Conventional Industry Sectors

These days, few people expect to work for a single company throughout their career. But what about the expectation that companies will remain in one industry forever? Is that, too, becoming an artifact of the past?

In a new PwC report called “The Future of Industries: Bringing Down the Walls,” we look at how the boundaries among sectors are shifting. The pace of technological change is creating at least the prospect of a new industrial order, in which most companies no longer operate within the comfort zones of their established sectors. Already, a few companies (Apple, Amazon, and GE, among them) have boldly and successfully moved into new industries. Now just about every other company will have to do business that way.

Consider the telecommunications and automobile industries. Until the past few years, a telecom company based its business primarily on routing calls and data. But now, almost 25 years after the launch of the World Wide Web, telecom companies have become entertainment content companies. Technological change has taken them across industry borders.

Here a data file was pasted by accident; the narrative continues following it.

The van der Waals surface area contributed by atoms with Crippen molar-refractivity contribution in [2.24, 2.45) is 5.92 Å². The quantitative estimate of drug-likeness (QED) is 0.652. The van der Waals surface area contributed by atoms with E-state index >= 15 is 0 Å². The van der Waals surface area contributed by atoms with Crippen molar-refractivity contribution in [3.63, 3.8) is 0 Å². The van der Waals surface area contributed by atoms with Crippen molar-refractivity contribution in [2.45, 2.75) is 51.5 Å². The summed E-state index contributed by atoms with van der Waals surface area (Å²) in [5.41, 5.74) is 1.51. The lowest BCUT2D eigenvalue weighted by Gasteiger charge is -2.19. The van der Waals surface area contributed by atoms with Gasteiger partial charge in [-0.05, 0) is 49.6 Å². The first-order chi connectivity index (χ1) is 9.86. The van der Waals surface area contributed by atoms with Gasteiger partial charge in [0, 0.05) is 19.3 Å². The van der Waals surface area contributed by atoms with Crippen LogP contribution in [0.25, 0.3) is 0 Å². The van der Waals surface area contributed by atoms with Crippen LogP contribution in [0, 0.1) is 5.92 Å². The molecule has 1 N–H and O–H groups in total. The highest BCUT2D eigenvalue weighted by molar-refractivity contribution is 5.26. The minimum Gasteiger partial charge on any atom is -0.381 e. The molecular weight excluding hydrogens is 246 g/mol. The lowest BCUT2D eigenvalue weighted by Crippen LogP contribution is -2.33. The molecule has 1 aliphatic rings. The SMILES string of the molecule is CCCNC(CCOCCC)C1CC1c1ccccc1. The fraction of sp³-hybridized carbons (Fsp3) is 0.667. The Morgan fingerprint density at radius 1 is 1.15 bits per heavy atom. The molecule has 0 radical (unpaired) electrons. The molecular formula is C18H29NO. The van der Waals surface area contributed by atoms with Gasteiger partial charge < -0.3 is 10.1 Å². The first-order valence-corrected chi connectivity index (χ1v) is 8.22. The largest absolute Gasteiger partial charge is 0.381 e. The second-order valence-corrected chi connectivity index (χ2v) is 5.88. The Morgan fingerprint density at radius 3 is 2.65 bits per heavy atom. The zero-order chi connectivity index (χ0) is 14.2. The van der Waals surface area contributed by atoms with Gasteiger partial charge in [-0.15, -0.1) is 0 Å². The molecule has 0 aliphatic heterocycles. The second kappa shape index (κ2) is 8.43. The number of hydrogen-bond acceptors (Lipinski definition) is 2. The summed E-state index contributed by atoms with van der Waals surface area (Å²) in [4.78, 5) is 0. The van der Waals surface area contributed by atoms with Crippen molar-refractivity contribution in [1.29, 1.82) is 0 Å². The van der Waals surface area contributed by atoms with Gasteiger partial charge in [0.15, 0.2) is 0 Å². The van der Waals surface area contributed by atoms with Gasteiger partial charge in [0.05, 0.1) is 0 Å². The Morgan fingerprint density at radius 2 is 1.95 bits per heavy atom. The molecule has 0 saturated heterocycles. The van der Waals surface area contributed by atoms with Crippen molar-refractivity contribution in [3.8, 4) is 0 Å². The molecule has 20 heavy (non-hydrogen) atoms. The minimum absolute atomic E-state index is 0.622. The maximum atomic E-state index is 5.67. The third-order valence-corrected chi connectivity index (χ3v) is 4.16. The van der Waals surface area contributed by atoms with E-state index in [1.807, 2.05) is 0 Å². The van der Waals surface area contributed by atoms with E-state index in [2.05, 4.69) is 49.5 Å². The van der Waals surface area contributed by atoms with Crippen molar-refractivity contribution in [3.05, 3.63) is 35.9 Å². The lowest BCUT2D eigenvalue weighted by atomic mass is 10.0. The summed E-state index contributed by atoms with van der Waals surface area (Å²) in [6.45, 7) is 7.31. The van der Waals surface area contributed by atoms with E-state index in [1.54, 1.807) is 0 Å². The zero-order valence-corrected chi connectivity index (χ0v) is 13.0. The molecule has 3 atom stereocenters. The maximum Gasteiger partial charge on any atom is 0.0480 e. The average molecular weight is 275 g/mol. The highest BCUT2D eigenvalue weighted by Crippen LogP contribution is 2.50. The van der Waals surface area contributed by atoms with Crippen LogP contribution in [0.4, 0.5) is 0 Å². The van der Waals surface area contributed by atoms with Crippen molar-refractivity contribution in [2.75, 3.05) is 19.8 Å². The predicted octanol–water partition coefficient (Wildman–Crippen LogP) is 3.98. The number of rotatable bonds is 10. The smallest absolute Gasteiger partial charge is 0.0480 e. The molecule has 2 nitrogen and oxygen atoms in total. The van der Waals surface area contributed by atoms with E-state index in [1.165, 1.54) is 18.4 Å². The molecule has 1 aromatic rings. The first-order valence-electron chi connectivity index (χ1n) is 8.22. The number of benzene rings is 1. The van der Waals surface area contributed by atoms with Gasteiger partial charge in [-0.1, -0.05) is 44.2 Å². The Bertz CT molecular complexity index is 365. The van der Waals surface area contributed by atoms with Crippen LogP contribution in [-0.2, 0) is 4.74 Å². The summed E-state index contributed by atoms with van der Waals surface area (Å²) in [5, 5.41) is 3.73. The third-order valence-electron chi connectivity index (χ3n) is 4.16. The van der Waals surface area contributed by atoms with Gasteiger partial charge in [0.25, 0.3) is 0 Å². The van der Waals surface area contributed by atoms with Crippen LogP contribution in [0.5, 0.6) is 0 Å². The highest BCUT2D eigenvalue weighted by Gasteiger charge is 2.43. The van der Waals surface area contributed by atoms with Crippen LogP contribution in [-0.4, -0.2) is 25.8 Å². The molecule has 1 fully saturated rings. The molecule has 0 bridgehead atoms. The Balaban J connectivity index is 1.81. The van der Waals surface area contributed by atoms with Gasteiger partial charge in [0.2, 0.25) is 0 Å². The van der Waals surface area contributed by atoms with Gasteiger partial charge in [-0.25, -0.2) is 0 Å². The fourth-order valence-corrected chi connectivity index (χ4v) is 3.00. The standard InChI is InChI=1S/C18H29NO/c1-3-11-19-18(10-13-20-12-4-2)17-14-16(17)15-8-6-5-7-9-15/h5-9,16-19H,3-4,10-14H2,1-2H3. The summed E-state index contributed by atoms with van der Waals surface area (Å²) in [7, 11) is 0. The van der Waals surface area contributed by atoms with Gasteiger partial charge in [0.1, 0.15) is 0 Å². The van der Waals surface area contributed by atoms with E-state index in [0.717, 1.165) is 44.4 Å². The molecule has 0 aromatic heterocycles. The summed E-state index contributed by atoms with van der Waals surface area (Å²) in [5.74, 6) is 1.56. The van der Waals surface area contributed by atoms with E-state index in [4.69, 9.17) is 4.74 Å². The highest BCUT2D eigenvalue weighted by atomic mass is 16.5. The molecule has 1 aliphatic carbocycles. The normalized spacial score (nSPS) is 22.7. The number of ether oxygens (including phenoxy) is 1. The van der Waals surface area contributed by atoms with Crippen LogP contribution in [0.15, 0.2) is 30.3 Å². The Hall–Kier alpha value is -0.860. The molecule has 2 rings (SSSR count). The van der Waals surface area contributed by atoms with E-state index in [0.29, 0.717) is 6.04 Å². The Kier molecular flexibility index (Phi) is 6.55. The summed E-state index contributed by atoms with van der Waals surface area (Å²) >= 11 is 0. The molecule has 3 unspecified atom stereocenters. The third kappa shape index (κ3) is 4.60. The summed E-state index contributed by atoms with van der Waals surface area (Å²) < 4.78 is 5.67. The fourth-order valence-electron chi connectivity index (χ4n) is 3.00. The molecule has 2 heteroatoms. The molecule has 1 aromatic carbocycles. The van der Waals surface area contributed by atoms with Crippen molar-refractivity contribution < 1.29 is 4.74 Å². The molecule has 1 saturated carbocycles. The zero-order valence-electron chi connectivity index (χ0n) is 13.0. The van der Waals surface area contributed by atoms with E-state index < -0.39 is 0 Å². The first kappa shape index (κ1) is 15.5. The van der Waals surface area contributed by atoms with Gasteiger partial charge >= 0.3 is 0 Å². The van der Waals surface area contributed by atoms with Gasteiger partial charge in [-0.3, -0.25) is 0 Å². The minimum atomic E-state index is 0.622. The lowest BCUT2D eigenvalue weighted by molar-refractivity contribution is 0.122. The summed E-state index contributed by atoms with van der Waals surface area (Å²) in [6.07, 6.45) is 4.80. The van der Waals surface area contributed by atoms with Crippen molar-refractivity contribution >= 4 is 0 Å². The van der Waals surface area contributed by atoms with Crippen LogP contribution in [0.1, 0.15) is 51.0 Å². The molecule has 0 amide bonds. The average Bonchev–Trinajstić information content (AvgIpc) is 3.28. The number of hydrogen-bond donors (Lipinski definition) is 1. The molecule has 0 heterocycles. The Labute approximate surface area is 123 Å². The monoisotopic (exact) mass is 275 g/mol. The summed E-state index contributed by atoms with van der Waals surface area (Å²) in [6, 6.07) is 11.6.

Many expect a similar transformation to unfold for automakers. After more than a hundred years of selling cars, automotive companies are eyeing a future where they’re facilitating mobility on demand. Consumers will order cars from mobility services to suit their immediate needs: a spacious wagon for a weekend away with the family or a microcar for a solo trip into the city. Add in the driverless dimension and the potential for car-sharing, and it’s not difficult to see a future where owning a car becomes the exception rather than the rule.

Meanwhile, the century-old electric utility industry is at the nexus of an emerging business category that could be called “smart infrastructure.” It starts with wiring homes for security and temperature control, and expands to embrace a diverse range of integrated and automated services, including lighting, music, and locating misplaced items. The power utilities that provide this type of product and service — alone or in collaboration with one another — will also operate at a broader scope, that might cover larger-scale energy management, monitoring of building maintenance, city resource management, transportation efficiency, and eldercare. These will all take advantage of the same software solutions and analytics. The utilities have the potential to capture several new sources of value in this future, but they should expect to face strong competition from other players, including new entrants.